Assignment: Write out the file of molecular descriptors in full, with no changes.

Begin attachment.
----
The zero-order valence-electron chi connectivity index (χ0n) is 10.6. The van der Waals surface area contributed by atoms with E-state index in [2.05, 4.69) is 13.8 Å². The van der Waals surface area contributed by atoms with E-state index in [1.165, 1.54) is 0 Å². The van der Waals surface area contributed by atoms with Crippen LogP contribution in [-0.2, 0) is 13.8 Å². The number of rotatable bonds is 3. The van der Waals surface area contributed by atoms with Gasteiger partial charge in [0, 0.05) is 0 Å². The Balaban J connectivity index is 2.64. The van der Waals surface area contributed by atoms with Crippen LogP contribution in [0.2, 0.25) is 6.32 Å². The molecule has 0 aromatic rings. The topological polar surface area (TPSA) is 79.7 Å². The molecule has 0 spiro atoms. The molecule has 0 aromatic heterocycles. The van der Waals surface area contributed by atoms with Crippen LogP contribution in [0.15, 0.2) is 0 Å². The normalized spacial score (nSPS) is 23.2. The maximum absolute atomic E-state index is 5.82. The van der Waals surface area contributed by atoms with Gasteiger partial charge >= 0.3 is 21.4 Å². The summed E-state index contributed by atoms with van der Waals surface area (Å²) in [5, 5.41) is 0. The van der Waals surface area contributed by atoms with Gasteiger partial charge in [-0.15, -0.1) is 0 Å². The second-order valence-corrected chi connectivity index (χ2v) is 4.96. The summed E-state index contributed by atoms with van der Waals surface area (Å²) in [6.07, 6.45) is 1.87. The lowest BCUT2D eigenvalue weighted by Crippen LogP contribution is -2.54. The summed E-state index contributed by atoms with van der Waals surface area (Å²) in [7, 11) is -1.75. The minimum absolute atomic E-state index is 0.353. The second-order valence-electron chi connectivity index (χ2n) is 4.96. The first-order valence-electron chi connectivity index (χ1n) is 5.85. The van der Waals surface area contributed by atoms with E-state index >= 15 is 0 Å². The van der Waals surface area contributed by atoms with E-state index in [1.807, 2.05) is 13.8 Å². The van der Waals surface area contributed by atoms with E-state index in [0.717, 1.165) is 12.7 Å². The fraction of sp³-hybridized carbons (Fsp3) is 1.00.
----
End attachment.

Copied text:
The zero-order valence-electron chi connectivity index (χ0n) is 10.6. The van der Waals surface area contributed by atoms with E-state index in [2.05, 4.69) is 13.8 Å². The van der Waals surface area contributed by atoms with E-state index in [1.165, 1.54) is 0 Å². The van der Waals surface area contributed by atoms with Crippen LogP contribution in [-0.2, 0) is 13.8 Å². The number of rotatable bonds is 3. The van der Waals surface area contributed by atoms with Gasteiger partial charge in [0, 0.05) is 0 Å². The Balaban J connectivity index is 2.64. The van der Waals surface area contributed by atoms with Crippen LogP contribution in [0.2, 0.25) is 6.32 Å². The molecule has 0 aromatic rings. The topological polar surface area (TPSA) is 79.7 Å². The molecule has 0 spiro atoms. The molecule has 0 aromatic heterocycles. The van der Waals surface area contributed by atoms with Crippen LogP contribution in [0.15, 0.2) is 0 Å². The normalized spacial score (nSPS) is 23.2. The maximum absolute atomic E-state index is 5.82. The van der Waals surface area contributed by atoms with Gasteiger partial charge >= 0.3 is 21.4 Å². The summed E-state index contributed by atoms with van der Waals surface area (Å²) in [5, 5.41) is 0. The van der Waals surface area contributed by atoms with Gasteiger partial charge in [-0.15, -0.1) is 0 Å². The second-order valence-corrected chi connectivity index (χ2v) is 4.96. The summed E-state index contributed by atoms with van der Waals surface area (Å²) in [6.07, 6.45) is 1.87. The lowest BCUT2D eigenvalue weighted by Crippen LogP contribution is -2.54. The summed E-state index contributed by atoms with van der Waals surface area (Å²) in [7, 11) is -1.75. The minimum absolute atomic E-state index is 0.353. The second-order valence-electron chi connectivity index (χ2n) is 4.96. The first-order valence-electron chi connectivity index (χ1n) is 5.85. The van der Waals surface area contributed by atoms with E-state index >= 15 is 0 Å². The van der Waals surface area contributed by atoms with E-state index in [1.807, 2.05) is 13.8 Å². The van der Waals surface area contributed by atoms with E-state index in [0.717, 1.165) is 12.7 Å². The fraction of sp³-hybridized carbons (Fsp3) is 1.00.